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QOTD: Leaf beetles damage willow trees by

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QOTD: Leaf beetles damage willow trees by [#permalink]

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New post 02 Aug 2017, 12:11
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  55% (hard)

Question Stats:

64% (01:39) correct 36% (02:23) wrong based on 755 sessions

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Verbal Question of The Day: Day 73: Critical Reasoning


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Which of the following most logically completes the passage?

Leaf beetles damage willow trees by stripping away their leaves, but a combination of parasites and predators generally keeps populations of these beetles in check. Researchers have found that severe air pollution results in reduced predator populations. The parasites, by contrast, are not adversely affected by pollution; nevertheless, the researchers’ discovery probably does explain why leaf beetles cause particularly severe damage to willows in areas with severe air pollution, since ________.

(A) neither the predators nor the parasites of leaf beetles themselves attack willow trees

(B) the parasites that attack leaf beetles actually tend to be more prevalent in areas with severe air pollution than they are elsewhere

(C) the damage caused by leaf beetles is usually not enough to kill a willow tree outright

(D) where air pollution is not especially severe, predators have much more impact on leaf-beetle populations than parasites do

(E) willows often grow in areas where air pollution is especially severe

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Re: QOTD: Leaf beetles damage willow trees by [#permalink]

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New post 02 Aug 2017, 12:13
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The conclusion is that "the researchers’ discovery probably does explain why leaf beetles cause particularly severe damage to willows in areas with severe air pollution." How do we arrive at that conclusion?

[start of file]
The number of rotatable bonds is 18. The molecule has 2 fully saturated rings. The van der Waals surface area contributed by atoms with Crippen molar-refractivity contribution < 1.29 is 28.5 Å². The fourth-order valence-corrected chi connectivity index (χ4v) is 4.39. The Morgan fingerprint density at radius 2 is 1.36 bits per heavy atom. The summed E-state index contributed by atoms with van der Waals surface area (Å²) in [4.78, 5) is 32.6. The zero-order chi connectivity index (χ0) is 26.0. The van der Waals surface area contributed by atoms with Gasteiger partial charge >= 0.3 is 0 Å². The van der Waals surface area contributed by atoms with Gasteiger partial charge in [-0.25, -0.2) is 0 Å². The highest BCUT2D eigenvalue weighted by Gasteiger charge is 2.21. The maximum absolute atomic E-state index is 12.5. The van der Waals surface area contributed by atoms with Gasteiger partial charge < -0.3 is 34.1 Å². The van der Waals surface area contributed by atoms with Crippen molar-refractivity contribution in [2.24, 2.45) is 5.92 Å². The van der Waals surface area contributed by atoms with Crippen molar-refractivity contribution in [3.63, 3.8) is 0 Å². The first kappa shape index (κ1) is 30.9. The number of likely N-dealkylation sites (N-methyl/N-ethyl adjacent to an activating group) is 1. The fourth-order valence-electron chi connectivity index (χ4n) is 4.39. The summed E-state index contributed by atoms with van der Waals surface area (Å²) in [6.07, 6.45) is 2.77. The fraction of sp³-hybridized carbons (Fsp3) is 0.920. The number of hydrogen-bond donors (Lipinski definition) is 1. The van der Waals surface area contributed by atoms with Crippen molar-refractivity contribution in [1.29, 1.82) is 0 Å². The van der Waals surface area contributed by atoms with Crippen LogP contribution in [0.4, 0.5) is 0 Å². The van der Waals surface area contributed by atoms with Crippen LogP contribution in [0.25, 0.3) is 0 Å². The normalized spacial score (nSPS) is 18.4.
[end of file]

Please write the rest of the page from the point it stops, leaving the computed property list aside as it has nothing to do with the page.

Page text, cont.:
• "Leaf beetles damage willow trees by stripping away their leaves."
  • "A combination of parasites and predators generally keeps populations of these beetles in check." Thus, the parasites and predators help limit the amount of beetles and, presumably, the damage done to the willows.
  • "Researchers have found that severe air pollution results in reduced predator populations." A reduction in predator populations would be good for the leaf beetles. But with fewer predators to keep the beetles in check, the willow trees might suffer. So, air pollution sounds bad for the willow trees and good for the leaf beetles, but we do not know the extent of this effect.
  • "The parasites, by contrast, are not adversely affected by pollution." Thus, air pollution would have no effect on the parasites and thus no effect on the leaf beetles. So, according to the information in the passage, air pollution would not affect the willow trees or the leaf beetles.

Okay, so if air pollution only affects one of the two factors that keep the beetle populations in check, why are the beetles still able to cause particularly severe damage to willows in areas with severe air pollution? Shouldn't the parasites keep the beetle populations in check and thus prevent the beetles from causing particularly severe damage to the trees? We need something else to explain this phenomenon:

Quote:
(A) neither the predators nor the parasites of leaf beetles themselves attack willow trees